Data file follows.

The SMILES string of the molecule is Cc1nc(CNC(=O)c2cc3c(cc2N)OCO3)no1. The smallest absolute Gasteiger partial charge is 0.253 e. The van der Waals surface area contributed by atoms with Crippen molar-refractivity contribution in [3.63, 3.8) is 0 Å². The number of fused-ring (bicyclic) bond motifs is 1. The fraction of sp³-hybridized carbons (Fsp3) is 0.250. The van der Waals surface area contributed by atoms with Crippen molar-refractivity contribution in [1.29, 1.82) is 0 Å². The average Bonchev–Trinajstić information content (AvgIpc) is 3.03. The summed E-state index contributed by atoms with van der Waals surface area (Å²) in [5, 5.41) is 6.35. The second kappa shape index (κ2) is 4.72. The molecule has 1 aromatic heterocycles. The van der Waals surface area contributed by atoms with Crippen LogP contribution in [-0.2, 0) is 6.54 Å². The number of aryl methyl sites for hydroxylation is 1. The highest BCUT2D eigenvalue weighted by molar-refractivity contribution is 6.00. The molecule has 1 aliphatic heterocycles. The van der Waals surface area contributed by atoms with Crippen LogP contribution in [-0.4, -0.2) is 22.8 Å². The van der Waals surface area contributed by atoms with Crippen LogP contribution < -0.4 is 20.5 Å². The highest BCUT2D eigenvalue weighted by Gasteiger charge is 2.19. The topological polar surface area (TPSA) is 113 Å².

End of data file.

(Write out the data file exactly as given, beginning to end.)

The SMILES string of the molecule is Cc1nc(CNC(=O)c2cc3c(cc2N)OCO3)no1. The smallest absolute Gasteiger partial charge is 0.253 e. The van der Waals surface area contributed by atoms with Crippen molar-refractivity contribution in [3.63, 3.8) is 0 Å². The number of fused-ring (bicyclic) bond motifs is 1. The fraction of sp³-hybridized carbons (Fsp3) is 0.250. The van der Waals surface area contributed by atoms with Crippen molar-refractivity contribution in [1.29, 1.82) is 0 Å². The average Bonchev–Trinajstić information content (AvgIpc) is 3.03. The summed E-state index contributed by atoms with van der Waals surface area (Å²) in [5, 5.41) is 6.35. The second kappa shape index (κ2) is 4.72. The molecule has 1 aromatic heterocycles. The van der Waals surface area contributed by atoms with Crippen LogP contribution in [-0.2, 0) is 6.54 Å². The number of aryl methyl sites for hydroxylation is 1. The highest BCUT2D eigenvalue weighted by molar-refractivity contribution is 6.00. The molecule has 1 aliphatic heterocycles. The van der Waals surface area contributed by atoms with Crippen LogP contribution in [-0.4, -0.2) is 22.8 Å². The van der Waals surface area contributed by atoms with Crippen LogP contribution < -0.4 is 20.5 Å². The highest BCUT2D eigenvalue weighted by Gasteiger charge is 2.19. The topological polar surface area (TPSA) is 113 Å².